One is mechanical concrete:
http://www.mechanicalconcrete.com
Essentially the sidewall is removed and the tire is packed with fill.
The tire cylinders work to immobilize the fill,creating a superior road base.

The second is similar but more tire  intensive.
Cut the sidewall off of one tire.
Cut both sidewalls off of a bunch more,and cut the resulting cylinders to create strips of tread.
Take the those strips and fill the first tire with them till you  can't fit anymore.
Now you have a tire filled with more tire material.
Rather dense, durable and beyond cheap.
More cutting less digging.
 
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I bought some of those hoses that are made from recycled tyres.
After reading this thread, i'm thinking that I've made a mistake and will have to find a different way to irrigate while absent.
The hoses smell like tyres too.
 
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Reduce ReUse Recycle... then maybe ReThink whether I need a thing so much.

In the case of tires, maybe trying to get by with an average of one car per household is a good first goal (currently it's 1.88 per household).

Reduce
ReUse
Recycle
Rethink

maybe Regret should go on that list somewhere
 
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John Schinnerer wrote:I love how these topics go around and around and after 20 years the same guesses and assumptions live on and nobody seems to know about resources equally old.



I also like how these things go around. We used a lot of tyres to berm behind our water tanks and wine cellar before covering with clay and less than ordinary soil.  We now have a very good thermal layer on the west side, shielding the hot western sun.
Not far from us is a green tyre recycling plat.  This is a link to a YouTube video of it: https://www.youtube.com/watch?v=f0jQSZgpdzU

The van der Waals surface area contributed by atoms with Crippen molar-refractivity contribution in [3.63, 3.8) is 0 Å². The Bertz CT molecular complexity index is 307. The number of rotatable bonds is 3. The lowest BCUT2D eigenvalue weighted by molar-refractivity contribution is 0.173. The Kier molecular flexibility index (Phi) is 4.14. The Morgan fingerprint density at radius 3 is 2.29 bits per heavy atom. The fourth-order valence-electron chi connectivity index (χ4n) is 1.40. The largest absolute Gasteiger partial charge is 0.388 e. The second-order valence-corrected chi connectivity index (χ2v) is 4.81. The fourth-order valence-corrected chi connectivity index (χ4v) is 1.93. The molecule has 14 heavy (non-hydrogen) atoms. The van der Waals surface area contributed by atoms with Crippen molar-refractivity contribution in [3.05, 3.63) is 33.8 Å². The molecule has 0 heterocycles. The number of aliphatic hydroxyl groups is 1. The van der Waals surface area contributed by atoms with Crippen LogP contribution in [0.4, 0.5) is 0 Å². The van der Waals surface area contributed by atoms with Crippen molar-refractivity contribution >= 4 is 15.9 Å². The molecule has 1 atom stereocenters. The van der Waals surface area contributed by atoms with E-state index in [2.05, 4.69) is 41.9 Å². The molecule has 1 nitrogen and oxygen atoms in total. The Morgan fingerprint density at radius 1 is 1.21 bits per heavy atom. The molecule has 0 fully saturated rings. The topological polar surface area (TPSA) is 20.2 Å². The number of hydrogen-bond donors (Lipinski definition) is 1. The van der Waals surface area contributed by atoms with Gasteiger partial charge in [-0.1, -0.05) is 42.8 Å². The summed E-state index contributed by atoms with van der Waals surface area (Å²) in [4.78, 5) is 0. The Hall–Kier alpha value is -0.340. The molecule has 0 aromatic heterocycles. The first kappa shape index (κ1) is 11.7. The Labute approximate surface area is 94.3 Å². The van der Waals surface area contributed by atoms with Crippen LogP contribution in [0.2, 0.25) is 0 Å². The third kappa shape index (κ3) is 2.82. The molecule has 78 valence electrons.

This is the business site: https://www.abc.net.au/news/2019-06-02/recycling-australias-tyre-piles/11169386

We breath loads of tyre particulate when we travel because it is aerosolised due to the action of the tyre traction on the roadway material.  This is particularly in the case of concrete roads.  The use of recycled tyres in roadway construction means that two like compounds are interacting with each other and in theory giving less aerosilising thus increasing tyre longevity = less pollution.

Tyres replace mulch.  We cut the wall out of nearly 1,000 tyres to line our driveway and are planting out a hedge in Australian natives.  The tyres act as mulch and force the roots down so that they are less affected by heat stress.

Tyre discussions have a life of their own, whether in the affirmative or the negative, each side can sight articles, research or opinion either way.  IMHO, only time will tell and I hope that the argument for the negative is not the winner.
 
Chris Kott
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I constantly come up against arguments that sound like, "Well, we already intake so much of x, why would I spend any time trying to intake less x?" Your personal reduction efforts of whatever contaminant it is could literally be the difference between your body being able to deal with the toxicity itself, and overwhelming it to the point of disease and death.

I personally prefer organic mulch to bits of tire. I prefer the smell of drying organic debris to that of rubber bits offgassing.

And as to the concrete versus chopped up tire roadbed issue, I prefer dirt and gravel corduroy roads. I think if we could add biochar to the roadbed mix, it would have a huge capacity to absorb/adsorb the contaminants coming off vehicles whether they're conventional ICE or electric.